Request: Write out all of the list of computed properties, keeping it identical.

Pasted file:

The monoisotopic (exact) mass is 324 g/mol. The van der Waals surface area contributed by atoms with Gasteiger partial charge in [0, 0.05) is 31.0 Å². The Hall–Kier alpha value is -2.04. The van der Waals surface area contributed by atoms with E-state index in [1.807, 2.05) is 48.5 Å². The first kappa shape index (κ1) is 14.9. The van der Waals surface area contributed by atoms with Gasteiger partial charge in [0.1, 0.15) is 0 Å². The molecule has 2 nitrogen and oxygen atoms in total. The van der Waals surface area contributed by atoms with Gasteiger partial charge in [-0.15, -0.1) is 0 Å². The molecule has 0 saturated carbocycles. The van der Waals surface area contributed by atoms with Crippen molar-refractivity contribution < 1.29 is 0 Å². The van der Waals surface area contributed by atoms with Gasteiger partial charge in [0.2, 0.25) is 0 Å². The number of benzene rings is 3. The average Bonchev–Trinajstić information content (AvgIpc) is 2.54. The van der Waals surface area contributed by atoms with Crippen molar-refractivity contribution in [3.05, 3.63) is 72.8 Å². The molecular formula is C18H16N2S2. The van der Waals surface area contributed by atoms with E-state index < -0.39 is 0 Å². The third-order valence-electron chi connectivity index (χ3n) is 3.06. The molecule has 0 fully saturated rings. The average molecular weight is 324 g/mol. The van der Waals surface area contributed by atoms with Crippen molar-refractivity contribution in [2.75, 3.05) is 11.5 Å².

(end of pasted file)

The monoisotopic (exact) mass is 324 g/mol. The van der Waals surface area contributed by atoms with Gasteiger partial charge in [0, 0.05) is 31.0 Å². The Hall–Kier alpha value is -2.04. The van der Waals surface area contributed by atoms with E-state index in [1.807, 2.05) is 48.5 Å². The first kappa shape index (κ1) is 14.9. The van der Waals surface area contributed by atoms with Gasteiger partial charge in [0.1, 0.15) is 0 Å². The molecule has 2 nitrogen and oxygen atoms in total. The van der Waals surface area contributed by atoms with Gasteiger partial charge in [-0.15, -0.1) is 0 Å². The molecule has 0 saturated carbocycles. The van der Waals surface area contributed by atoms with Crippen molar-refractivity contribution < 1.29 is 0 Å². The van der Waals surface area contributed by atoms with Gasteiger partial charge in [0.2, 0.25) is 0 Å². The number of benzene rings is 3. The average Bonchev–Trinajstić information content (AvgIpc) is 2.54. The van der Waals surface area contributed by atoms with Crippen molar-refractivity contribution in [3.05, 3.63) is 72.8 Å². The molecular formula is C18H16N2S2. The van der Waals surface area contributed by atoms with E-state index < -0.39 is 0 Å². The third-order valence-electron chi connectivity index (χ3n) is 3.06. The molecule has 0 fully saturated rings. The average molecular weight is 324 g/mol. The van der Waals surface area contributed by atoms with Crippen molar-refractivity contribution in [2.75, 3.05) is 11.5 Å².